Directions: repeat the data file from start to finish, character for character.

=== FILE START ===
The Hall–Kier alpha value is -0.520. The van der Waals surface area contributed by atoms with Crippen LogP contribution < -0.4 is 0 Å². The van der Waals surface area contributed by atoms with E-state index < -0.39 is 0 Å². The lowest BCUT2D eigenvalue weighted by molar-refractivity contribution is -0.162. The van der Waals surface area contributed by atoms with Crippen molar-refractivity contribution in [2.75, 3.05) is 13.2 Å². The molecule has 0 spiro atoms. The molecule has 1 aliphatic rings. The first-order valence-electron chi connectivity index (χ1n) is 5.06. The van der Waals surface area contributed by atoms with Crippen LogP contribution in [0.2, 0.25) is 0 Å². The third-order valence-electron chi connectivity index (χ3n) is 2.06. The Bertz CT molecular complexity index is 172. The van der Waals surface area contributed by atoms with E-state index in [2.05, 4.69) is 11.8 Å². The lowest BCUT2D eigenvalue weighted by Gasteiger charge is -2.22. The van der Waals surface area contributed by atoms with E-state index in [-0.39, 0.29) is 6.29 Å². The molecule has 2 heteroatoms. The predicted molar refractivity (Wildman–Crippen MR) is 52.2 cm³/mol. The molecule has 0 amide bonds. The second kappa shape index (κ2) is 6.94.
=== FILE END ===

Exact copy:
The Hall–Kier alpha value is -0.520. The van der Waals surface area contributed by atoms with Crippen LogP contribution < -0.4 is 0 Å². The van der Waals surface area contributed by atoms with E-state index < -0.39 is 0 Å². The lowest BCUT2D eigenvalue weighted by molar-refractivity contribution is -0.162. The van der Waals surface area contributed by atoms with Crippen molar-refractivity contribution in [2.75, 3.05) is 13.2 Å². The molecule has 0 spiro atoms. The molecule has 1 aliphatic rings. The first-order valence-electron chi connectivity index (χ1n) is 5.06. The van der Waals surface area contributed by atoms with Crippen LogP contribution in [0.2, 0.25) is 0 Å². The third-order valence-electron chi connectivity index (χ3n) is 2.06. The Bertz CT molecular complexity index is 172. The van der Waals surface area contributed by atoms with E-state index in [2.05, 4.69) is 11.8 Å². The lowest BCUT2D eigenvalue weighted by Gasteiger charge is -2.22. The van der Waals surface area contributed by atoms with E-state index in [-0.39, 0.29) is 6.29 Å². The molecule has 2 heteroatoms. The predicted molar refractivity (Wildman–Crippen MR) is 52.2 cm³/mol. The molecule has 0 amide bonds. The second kappa shape index (κ2) is 6.94.